There's making an entrance into professional baseball and then there's what Brock Deatherage did Monday afternoon. In his Minor League debut, the Detroit 10th-round pick slugged three solo home runs and scored four times to lead the Rookie-level GCL Tigers West to a 9-3 victory over Yankees East at the Yankee
There's making an entrance into professional baseball and then there's what Brock Deatherage did Monday afternoon.
In his Minor League debut, the Detroit 10th-round pick slugged three solo home runs and scored four times to lead the Rookie-level GCL Tigers West to a 9-3 victory over Yankees East at the Yankee Complex in Tampa. It was the first three-homer effort in the Gulf Coast League since Michael Knox completed the feat for the Cardinals on June 22, 2011.
"Oh man, it was great," Deatherage said. "I thought there were going to be a lot more nerves than there were. I just went out there and was comfortable. It's a great group of coaches, great group of guys that I'm playing with. I've been in Lakeland for a week now. Kind of have a good relationship going with everyone. I just tried going out there and have fun. That's what I did, I put some good swings on some balls.
"I had a good approach going in and I was pretty much locked in on fastballs the whole day until it was proven otherwise that I needed to do something else. That approach stuck with me the whole day and it worked out in my favor."
Originally selected by the Pirates in the 29th round in 2017, Deatherage elected to return to North Carolina State for his senior season and then was taken by the Tigers in this month's First-Year Player Draft after putting together a solid final campaign in the ACC. The outfielder sported a .307/.397/.548 line with 14 homers and 41 RBIs in 60 games with the Wolfpack to close out his college career.
On the first day of his last year with North Carolina State, he slugged two home runs over the course of a doubleheader against Seton Hall.
"I hit 14 [home runs] my senior year, and that was a grind," Deatherage said. "My junior year, I hit three the whole year. Coming in hitting three in my debut is huge. ... We played two games, but I still hit two home runs on my Opening Day senior year. So that was kind of funny. If that becomes a routine, I'll be OK with it."
Deatherage reached on a fielder's choice in the first inning, scoring two batters later on John Valente's groundout. In the third against right-hander Juan Then, the 22-year-old smoked his first homer of the day to right field. It didn't dawn on Deatherage until after the third long ball that his first career hit was a roundtripper. He made sure the ball was returned to him for safe keeping.
"That was one of the last things on my mind, going up there and hitting a home run," Deatherage said. "It's a short porch in right and the wind was blowing in a little bit. It's kind of a tall [wall] and they've got a net there that's above the fence. I didn't know if it was high enough.
"I got to home plate and the dugout and everyone was going nuts. It was definitely a good way to remember my first career professional hit. It's one definitely to remember, so I'm very thankful."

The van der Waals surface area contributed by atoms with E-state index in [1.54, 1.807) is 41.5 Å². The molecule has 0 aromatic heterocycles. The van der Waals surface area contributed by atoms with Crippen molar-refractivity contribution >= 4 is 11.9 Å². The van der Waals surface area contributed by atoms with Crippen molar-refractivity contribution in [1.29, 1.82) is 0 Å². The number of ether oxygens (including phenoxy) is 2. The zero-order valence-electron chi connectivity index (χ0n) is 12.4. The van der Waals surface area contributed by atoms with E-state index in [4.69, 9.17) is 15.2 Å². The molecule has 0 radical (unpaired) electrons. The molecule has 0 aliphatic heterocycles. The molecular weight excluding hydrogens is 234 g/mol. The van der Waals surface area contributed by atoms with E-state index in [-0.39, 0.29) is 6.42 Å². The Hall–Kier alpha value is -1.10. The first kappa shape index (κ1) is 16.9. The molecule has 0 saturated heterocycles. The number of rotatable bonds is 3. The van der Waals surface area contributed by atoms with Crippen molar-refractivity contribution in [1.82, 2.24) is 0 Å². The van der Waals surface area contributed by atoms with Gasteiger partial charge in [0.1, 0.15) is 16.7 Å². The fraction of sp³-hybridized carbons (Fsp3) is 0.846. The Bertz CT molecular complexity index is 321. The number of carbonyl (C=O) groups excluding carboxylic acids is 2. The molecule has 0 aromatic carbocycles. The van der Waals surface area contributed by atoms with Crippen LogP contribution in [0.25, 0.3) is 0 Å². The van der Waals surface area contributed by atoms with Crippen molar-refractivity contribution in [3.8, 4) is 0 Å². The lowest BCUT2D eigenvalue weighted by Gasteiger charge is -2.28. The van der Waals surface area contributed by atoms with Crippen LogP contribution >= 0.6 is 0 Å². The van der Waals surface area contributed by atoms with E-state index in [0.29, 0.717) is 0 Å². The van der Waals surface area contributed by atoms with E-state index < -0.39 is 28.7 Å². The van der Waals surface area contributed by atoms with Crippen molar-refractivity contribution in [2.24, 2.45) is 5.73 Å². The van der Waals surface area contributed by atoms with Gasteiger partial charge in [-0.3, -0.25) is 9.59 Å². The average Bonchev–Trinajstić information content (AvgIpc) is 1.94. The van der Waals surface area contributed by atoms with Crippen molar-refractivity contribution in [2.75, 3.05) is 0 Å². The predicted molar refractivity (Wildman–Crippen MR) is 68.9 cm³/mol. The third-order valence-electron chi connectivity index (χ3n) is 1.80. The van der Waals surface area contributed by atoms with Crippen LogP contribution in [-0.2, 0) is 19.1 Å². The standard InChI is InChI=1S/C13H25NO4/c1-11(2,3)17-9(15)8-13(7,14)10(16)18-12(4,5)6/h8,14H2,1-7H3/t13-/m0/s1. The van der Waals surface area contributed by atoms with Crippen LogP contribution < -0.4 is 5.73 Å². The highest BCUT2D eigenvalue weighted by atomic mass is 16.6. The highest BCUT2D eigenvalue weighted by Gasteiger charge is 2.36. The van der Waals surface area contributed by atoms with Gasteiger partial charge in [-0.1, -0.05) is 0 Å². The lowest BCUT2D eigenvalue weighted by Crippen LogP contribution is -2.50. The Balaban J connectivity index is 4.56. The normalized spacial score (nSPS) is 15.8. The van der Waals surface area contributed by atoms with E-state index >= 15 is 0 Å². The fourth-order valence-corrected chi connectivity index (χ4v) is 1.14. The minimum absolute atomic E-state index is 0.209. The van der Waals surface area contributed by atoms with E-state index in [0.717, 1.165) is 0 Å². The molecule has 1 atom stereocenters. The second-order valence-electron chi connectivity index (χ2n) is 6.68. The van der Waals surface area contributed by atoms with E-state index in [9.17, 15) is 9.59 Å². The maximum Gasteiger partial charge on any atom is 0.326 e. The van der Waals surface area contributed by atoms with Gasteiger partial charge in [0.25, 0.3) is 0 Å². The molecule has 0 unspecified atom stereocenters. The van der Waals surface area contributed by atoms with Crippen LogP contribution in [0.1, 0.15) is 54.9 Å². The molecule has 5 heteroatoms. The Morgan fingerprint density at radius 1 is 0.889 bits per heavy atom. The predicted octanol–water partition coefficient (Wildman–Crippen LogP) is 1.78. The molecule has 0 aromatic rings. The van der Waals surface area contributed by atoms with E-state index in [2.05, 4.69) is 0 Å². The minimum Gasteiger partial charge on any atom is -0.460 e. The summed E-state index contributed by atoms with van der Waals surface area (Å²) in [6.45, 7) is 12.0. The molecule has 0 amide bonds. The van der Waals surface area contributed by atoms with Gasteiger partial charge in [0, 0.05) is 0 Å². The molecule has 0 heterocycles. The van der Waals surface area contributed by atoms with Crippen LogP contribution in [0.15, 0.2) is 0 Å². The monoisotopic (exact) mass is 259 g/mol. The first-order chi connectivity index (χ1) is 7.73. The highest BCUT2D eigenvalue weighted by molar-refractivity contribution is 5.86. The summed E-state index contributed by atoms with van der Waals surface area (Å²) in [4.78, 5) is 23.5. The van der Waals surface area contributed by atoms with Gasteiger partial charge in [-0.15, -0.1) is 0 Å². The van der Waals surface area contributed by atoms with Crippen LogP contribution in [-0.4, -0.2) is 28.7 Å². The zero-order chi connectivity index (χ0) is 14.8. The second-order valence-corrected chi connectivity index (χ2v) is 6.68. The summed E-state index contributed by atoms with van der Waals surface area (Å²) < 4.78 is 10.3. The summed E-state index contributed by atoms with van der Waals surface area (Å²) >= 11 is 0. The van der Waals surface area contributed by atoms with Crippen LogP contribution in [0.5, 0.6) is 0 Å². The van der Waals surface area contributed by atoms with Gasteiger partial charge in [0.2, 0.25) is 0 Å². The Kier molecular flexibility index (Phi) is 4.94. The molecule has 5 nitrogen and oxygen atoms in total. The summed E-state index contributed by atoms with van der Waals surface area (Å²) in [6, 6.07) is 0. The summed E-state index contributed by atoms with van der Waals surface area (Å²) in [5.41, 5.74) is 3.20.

After bouncing out to first in the sixth, Deatherage took reliever Elvis Peguero deep to right. With two outs in the ninth, Deatherage stepped in against Alex Mejias and capped the parade of dingers with his third of the afternoon. He became the second Tigers prospect in a week to slug three homers in a game as fifth-rankedJake Rogerscompleted the feat last Tuesday for Double-A Erie.
Over the course of his college career, Deatherage had a few multi-homer games with the Wolfpack, but never hit three in the same game. To achieve such a milestone in his first game as a professional made the debut even more special.
"It was something new for me, especially going into that last at-bat," he said. "A lot of guys in the dugout were saying, 'You only hit three.' And I never really thought about it. And I was just thinking to myself, 'No way I hit three, I've never done that in my life. That's unheard of.' But sure enough, I hit a first-pitch fastball. I didn't think I got it. It was a low pitch and didn't have much launch angle on it, but sure enough, I saw it skip on their batting cages beyond right field. And I was like, 'Shoot, I hit three.' I was speechless and I didn't know what was going through my mind, to be honest."
Unlike the first homer that he'll have for safekeeping, the other two homers weren't retrieved for the trophy case.
"I don't know what happened to the next two, the second one was pretty well hit -- I don't know if that was going to be found," Deatherage said with a laugh. "The last one I had no idea. But I have the first one, and that's all that matters to me."
It's been whirlwind month, going from the NCAA ranks to penning his professional contract to suiting up in a Tigers uniform the first time. But after all that, Deatherage said the biggest adjustment to his new life might be dealing with the subtropical climate of Florida.
"It was definitely a different experience, I had to get used to all this humidity in Florida," he said. "Have to drink a lot of water. Other than that, it's been a good week of practice and just getting to know all of the guys that are in here."
Dayton Dugas, a 16th-round pick, belted his first career home run as the Tigers collected 10 hits.
Xavier Javier (1-0) allowed three runs on three hits and five walks with three strikeouts over six innings en route to the victory.
Andrew Battifarano is a contributor to MiLB.com. Follow him on Twitter, @AndrewAtBatt.